Google Analytics doesn’t provide a complete, accurate data set
Most Google Analytics users have expressed their frustration with the lack of reliable data they have access to in the software. Mitra Muehlman, who works on the data science team at Big Tree, a Snowplow implementation partner, expressed his frustration with how costly inaccurate data was for their company. The Big Tree team created their own custom Snowplow web analytics solution to compare with Google Analytics. From November 2019 to February 2020, Google Analytics attributed $430,000 less in ad revenue than the custom solution.
Google Analytics is built to show you the data trends and relies on data sampling, which, in most cases, severely impacts your data’s accuracy. Making decisions based on poorly sampled data leads to downright wrong insights and, arguably, is worse than guessing. This is a big concern for businesses when data is the basis of expensive business decisions that have a direct impact on your bottom line.
Plugins and browsers are starting to block Google Analytics due to privacy concerns, which limits your ability to track users on your site. In September 2017, Apple released its Intelligent Tracking Prevention (ITP) for Safari, which blocks cross-site tracking techniques that use third-party cookies to track users. Since its release, Google Chrome and Firefox have built similar anti-tracking technologies to limit the third-party cookie capabilities.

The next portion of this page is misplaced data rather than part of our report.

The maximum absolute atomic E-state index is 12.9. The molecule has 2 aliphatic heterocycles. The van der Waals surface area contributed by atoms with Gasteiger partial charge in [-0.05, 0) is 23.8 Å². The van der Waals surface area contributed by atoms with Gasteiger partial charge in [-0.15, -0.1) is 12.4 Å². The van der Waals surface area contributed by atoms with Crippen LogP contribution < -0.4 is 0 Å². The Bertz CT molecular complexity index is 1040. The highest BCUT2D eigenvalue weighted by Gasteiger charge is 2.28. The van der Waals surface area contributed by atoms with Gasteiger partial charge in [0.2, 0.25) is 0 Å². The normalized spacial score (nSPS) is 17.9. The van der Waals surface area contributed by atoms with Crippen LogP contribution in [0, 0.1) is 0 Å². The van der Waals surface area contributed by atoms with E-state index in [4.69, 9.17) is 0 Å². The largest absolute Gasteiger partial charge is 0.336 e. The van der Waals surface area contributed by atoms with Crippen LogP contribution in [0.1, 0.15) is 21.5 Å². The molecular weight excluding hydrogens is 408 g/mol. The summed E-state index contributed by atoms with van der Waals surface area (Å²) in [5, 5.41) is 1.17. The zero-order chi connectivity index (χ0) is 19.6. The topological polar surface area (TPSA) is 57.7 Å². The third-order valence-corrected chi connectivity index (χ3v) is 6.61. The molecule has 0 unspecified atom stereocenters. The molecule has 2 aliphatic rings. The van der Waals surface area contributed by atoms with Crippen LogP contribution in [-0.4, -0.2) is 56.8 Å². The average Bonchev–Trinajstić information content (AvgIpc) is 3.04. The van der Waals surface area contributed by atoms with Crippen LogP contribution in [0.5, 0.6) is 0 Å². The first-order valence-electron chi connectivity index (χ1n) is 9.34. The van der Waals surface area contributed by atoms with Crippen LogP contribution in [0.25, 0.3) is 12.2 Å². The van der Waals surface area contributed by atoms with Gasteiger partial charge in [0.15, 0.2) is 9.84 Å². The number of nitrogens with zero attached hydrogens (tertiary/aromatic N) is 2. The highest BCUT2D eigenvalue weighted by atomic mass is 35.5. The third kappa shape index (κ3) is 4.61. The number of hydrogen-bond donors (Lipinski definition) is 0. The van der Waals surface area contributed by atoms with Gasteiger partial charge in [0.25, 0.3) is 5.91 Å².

To get the most out of Google Analytics, users have to pay a minimum price of $150,000 a year to access their premium version, known as Google Analytics 360. There are three significant differences between Google Analytics and Google Analytics 360:
- Hit limits in the free version are capped at 10 million per month, compared to the premium version, which caps off users around a billion hits per month. When you reach your hit limits, you can experience inconsistencies in your data.
- The free version limits the number of dimensions and metrics to 20 of each, respectfully. Google Analytics 360 gives you 10 times that number with 200 custom dimensions and metrics. An increase in dimensions and metrics is useful for data analysts to build out marketing and sales lists. Custom dimensions allow you to add extra information to your data, such as customer status, user ID, account ID, and logged in/out.
- One of the most powerful features in Google Analytics 360 is the user’s ability to create a custom funnel for their customer journey analysis. The ability to add or delete steps in your custom funnel is crucial to understanding how certain pages can either help or hinder a customer’s experience as they visit your site.
While there are many benefits to paying for Google Analytics 360, it might not be worth doing if you can handle open-source technology. Businesses that use Google Analytics 360 still can’t rely on the tool to give them all the insights they need and still don’t have control or ownership of their data.
Google Analytics is a black box you can’t access